Welcome to another Tuesday celebrating bookish events, First Chapter/Intros, originally hosted by Bibliophile by the Sea and now hosted by I’d Rather Be at the Beach; and Teaser Tuesdays hosted by The Purple Booker.
Today’s featured book is one I got from the library via Overdrive: Her Every Fear (e-book), by Peter Swanson, an electrifying and downright Hitchcockian psychological thriller—as tantalizing as the cinema classics Rear Window and Wait Until Dark—involving a young woman caught in a vise of voyeurism, betrayal, manipulation, and murder.
Intro: The fastest route from Logan Airport to downtown Boston is a mile-long tunnel called the Sumner. Dark, damp, and low ceilinged, the Sumner feels as though it were built a hundred years ago, which it very nearly was. And on Friday, April 24, a warm spring evening, a Boston University freshman ran out of gas halfway through the tunnel, reducing rush-hour traffic to just one slow-moving lane, instead of the usual two. Kate Priddy, who had never been to Boston and had no idea she would wind up in a tunnel under Boston Harbor, sat in the back of a stopped taxicab and began to panic.
Teaser: Alan turned cold. He took another step backward. His binoculars were on the end table next to the couch, and he went and got them, continuing to watch from deep within his apartment. (p. 58).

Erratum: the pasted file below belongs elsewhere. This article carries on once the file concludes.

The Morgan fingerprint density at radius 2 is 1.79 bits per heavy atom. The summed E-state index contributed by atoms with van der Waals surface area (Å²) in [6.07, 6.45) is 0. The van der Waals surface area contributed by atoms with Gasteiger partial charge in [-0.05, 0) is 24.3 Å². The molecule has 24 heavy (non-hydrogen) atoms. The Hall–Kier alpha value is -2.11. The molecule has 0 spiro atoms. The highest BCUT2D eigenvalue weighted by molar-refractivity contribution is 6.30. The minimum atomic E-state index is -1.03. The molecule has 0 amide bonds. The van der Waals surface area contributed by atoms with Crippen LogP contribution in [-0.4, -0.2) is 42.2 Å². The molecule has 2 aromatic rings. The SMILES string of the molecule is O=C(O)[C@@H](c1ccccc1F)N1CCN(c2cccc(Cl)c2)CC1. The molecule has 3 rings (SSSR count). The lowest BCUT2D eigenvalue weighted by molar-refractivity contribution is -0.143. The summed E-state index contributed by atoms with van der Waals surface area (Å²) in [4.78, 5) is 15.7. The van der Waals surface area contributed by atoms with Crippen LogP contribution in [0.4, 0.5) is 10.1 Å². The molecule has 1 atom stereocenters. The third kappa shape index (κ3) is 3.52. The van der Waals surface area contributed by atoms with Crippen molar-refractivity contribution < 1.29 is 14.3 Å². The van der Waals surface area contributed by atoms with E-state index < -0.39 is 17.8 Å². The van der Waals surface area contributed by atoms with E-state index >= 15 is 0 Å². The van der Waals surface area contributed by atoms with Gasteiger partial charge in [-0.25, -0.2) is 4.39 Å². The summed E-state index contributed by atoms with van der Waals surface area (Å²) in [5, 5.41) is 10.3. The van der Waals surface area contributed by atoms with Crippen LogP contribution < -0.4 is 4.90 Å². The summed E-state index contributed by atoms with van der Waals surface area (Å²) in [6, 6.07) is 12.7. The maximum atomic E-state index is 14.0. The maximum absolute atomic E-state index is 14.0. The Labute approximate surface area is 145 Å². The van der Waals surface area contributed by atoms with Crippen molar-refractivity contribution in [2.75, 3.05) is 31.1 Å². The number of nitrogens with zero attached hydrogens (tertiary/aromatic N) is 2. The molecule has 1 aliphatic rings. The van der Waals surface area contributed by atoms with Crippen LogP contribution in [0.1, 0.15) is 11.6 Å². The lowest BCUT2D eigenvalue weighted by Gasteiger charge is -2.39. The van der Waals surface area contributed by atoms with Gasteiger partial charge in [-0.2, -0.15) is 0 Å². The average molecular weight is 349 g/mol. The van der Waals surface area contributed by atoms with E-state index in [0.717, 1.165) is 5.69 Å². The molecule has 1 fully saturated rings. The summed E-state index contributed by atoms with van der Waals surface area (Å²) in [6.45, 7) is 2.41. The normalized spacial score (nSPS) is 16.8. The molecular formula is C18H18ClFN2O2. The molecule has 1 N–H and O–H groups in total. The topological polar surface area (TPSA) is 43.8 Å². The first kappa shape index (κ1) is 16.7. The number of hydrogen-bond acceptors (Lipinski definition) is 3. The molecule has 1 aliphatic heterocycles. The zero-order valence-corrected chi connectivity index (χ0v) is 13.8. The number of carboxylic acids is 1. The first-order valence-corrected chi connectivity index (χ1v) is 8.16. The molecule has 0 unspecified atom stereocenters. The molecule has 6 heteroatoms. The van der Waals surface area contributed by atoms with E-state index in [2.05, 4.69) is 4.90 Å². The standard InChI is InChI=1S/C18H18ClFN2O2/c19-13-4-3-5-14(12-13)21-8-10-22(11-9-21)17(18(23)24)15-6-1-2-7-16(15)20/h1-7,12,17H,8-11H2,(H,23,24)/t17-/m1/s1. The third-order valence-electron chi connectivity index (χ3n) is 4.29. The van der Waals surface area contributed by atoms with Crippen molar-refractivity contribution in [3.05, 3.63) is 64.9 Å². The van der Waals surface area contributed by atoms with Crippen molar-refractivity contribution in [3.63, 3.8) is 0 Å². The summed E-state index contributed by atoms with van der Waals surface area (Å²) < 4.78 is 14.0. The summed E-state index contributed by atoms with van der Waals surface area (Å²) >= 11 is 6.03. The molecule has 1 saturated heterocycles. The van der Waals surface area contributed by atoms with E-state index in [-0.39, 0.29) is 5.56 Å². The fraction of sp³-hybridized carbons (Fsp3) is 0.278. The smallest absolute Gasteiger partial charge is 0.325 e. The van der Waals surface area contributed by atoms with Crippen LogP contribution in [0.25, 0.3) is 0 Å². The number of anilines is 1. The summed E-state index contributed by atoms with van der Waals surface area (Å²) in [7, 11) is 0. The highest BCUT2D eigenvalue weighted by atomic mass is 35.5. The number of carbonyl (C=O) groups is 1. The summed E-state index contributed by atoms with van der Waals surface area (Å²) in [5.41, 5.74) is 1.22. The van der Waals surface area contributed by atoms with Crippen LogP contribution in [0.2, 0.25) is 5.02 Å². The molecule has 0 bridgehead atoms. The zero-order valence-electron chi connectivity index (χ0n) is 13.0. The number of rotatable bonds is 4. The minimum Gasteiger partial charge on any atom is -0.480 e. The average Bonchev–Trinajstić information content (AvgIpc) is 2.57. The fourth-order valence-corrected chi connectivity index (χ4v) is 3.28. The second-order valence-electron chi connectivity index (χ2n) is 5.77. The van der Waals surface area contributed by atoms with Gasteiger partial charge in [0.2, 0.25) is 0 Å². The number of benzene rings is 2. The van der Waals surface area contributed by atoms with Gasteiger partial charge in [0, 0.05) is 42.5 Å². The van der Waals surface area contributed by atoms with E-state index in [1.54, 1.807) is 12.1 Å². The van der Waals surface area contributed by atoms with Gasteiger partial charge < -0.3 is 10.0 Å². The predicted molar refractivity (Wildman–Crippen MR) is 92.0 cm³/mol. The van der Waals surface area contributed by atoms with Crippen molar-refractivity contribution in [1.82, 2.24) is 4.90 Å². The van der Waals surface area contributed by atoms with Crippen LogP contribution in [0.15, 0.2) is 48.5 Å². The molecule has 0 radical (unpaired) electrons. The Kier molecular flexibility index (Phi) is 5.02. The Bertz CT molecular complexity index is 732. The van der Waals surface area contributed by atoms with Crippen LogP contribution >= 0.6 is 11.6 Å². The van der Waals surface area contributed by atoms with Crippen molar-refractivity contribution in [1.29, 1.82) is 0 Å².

Synopsis: Growing up, Kate Priddy was always a bit neurotic, experiencing momentary bouts of anxiety that exploded into full blown panic attacks after an ex-boyfriend kidnapped her and nearly ended her life. When Corbin Dell, a distant cousin in Boston, suggests the two temporarily swap apartments, Kate, an art student in London, agrees, hoping that time away in a new place will help her overcome the recent wreckage of her life.
But soon after her arrival at Corbin’s grand apartment on Beacon Hill, Kate makes a shocking discovery: his next-door neighbor, a young woman named Audrey Marshall, has been murdered. When the police question her about Corbin, a shaken Kate has few answers, and many questions of her own—curiosity that intensifies when she meets Alan Cherney, a handsome, quiet tenant who lives across the courtyard, in the apartment facing Audrey’s. Alan saw Corbin surreptitiously come and go from Audrey’s place, yet he’s denied knowing her. Then, Kate runs into a tearful man claiming to be the dead woman’s old boyfriend, who insists Corbin did the deed the night that he left for London.
When she reaches out to her cousin, he proclaims his innocence and calms her nerves . . . until she comes across disturbing objects hidden in the apartment—and accidently learns that Corbin is not where he says he is. Could Corbin be a killer? And what about Alan? Kate finds herself drawn to this appealing man who seems so sincere, yet she isn’t sure. Jetlagged and emotionally unstable, her imagination full of dark images caused by the terror of her past, Kate can barely trust herself . . . So how could she take the chance on a stranger she’s just met?
Yet the danger Kate imagines isn’t nearly as twisted and deadly as what’s about to happen. When her every fear becomes very real.
And much, much closer than she thinks.
I am eager to start reading this book, which sounds so tantalizing. Would you keep reading?